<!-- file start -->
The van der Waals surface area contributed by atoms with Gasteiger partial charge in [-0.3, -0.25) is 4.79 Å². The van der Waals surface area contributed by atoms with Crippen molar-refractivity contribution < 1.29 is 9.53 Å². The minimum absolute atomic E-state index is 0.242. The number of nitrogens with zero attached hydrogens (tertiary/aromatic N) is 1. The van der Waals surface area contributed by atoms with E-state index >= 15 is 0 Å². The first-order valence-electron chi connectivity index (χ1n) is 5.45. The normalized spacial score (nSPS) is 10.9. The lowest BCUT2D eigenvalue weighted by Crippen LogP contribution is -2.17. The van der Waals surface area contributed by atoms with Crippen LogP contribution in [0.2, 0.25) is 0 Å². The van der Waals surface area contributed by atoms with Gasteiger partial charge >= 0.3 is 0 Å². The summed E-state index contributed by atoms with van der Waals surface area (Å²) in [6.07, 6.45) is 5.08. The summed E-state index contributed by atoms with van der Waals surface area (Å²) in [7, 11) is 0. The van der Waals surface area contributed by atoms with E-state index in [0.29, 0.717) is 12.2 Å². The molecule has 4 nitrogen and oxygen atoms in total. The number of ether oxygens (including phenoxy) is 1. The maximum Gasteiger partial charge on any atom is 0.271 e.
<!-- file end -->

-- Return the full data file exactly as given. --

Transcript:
The van der Waals surface area contributed by atoms with Gasteiger partial charge in [-0.3, -0.25) is 4.79 Å². The van der Waals surface area contributed by atoms with Crippen molar-refractivity contribution < 1.29 is 9.53 Å². The minimum absolute atomic E-state index is 0.242. The number of nitrogens with zero attached hydrogens (tertiary/aromatic N) is 1. The van der Waals surface area contributed by atoms with E-state index >= 15 is 0 Å². The first-order valence-electron chi connectivity index (χ1n) is 5.45. The normalized spacial score (nSPS) is 10.9. The lowest BCUT2D eigenvalue weighted by Crippen LogP contribution is -2.17. The van der Waals surface area contributed by atoms with Crippen LogP contribution in [0.2, 0.25) is 0 Å². The van der Waals surface area contributed by atoms with Gasteiger partial charge >= 0.3 is 0 Å². The summed E-state index contributed by atoms with van der Waals surface area (Å²) in [6.07, 6.45) is 5.08. The summed E-state index contributed by atoms with van der Waals surface area (Å²) in [7, 11) is 0. The van der Waals surface area contributed by atoms with E-state index in [0.29, 0.717) is 12.2 Å². The molecule has 4 nitrogen and oxygen atoms in total. The number of ether oxygens (including phenoxy) is 1. The maximum Gasteiger partial charge on any atom is 0.271 e.